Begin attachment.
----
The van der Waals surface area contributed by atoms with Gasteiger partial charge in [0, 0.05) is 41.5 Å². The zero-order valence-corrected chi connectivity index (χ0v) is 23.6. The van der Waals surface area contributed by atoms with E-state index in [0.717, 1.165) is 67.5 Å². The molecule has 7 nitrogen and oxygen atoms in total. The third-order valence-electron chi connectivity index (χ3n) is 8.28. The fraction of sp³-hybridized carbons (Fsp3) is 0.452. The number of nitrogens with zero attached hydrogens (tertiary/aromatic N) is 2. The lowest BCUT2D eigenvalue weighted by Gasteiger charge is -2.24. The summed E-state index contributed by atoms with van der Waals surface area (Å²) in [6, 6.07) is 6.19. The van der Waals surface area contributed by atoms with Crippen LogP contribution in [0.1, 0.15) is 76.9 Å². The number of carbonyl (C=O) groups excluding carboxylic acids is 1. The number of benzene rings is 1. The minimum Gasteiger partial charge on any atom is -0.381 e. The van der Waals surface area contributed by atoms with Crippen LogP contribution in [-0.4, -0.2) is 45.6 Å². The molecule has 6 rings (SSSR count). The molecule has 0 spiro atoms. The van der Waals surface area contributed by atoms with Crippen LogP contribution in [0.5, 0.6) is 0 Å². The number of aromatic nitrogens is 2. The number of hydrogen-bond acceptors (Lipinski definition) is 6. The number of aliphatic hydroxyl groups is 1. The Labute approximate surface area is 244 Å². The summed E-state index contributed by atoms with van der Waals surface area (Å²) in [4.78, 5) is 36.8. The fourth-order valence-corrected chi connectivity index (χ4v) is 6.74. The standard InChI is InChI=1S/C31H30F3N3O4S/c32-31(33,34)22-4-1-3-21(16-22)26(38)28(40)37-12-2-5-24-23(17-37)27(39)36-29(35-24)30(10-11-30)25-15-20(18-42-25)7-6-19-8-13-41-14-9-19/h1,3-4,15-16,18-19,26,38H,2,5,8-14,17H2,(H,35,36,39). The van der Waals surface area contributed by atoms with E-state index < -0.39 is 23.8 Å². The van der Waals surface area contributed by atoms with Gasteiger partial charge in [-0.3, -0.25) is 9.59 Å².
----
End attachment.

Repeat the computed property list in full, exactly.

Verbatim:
The van der Waals surface area contributed by atoms with Gasteiger partial charge in [0, 0.05) is 41.5 Å². The zero-order valence-corrected chi connectivity index (χ0v) is 23.6. The van der Waals surface area contributed by atoms with E-state index in [0.717, 1.165) is 67.5 Å². The molecule has 7 nitrogen and oxygen atoms in total. The third-order valence-electron chi connectivity index (χ3n) is 8.28. The fraction of sp³-hybridized carbons (Fsp3) is 0.452. The number of nitrogens with zero attached hydrogens (tertiary/aromatic N) is 2. The lowest BCUT2D eigenvalue weighted by Gasteiger charge is -2.24. The summed E-state index contributed by atoms with van der Waals surface area (Å²) in [6, 6.07) is 6.19. The van der Waals surface area contributed by atoms with Crippen LogP contribution in [0.1, 0.15) is 76.9 Å². The number of carbonyl (C=O) groups excluding carboxylic acids is 1. The number of benzene rings is 1. The minimum Gasteiger partial charge on any atom is -0.381 e. The van der Waals surface area contributed by atoms with Crippen LogP contribution in [-0.4, -0.2) is 45.6 Å². The molecule has 6 rings (SSSR count). The molecule has 0 spiro atoms. The van der Waals surface area contributed by atoms with Crippen LogP contribution in [0.5, 0.6) is 0 Å². The number of aromatic nitrogens is 2. The number of hydrogen-bond acceptors (Lipinski definition) is 6. The number of aliphatic hydroxyl groups is 1. The Labute approximate surface area is 244 Å². The summed E-state index contributed by atoms with van der Waals surface area (Å²) in [4.78, 5) is 36.8. The fourth-order valence-corrected chi connectivity index (χ4v) is 6.74. The standard InChI is InChI=1S/C31H30F3N3O4S/c32-31(33,34)22-4-1-3-21(16-22)26(38)28(40)37-12-2-5-24-23(17-37)27(39)36-29(35-24)30(10-11-30)25-15-20(18-42-25)7-6-19-8-13-41-14-9-19/h1,3-4,15-16,18-19,26,38H,2,5,8-14,17H2,(H,35,36,39). The van der Waals surface area contributed by atoms with E-state index < -0.39 is 23.8 Å². The van der Waals surface area contributed by atoms with Gasteiger partial charge in [-0.3, -0.25) is 9.59 Å².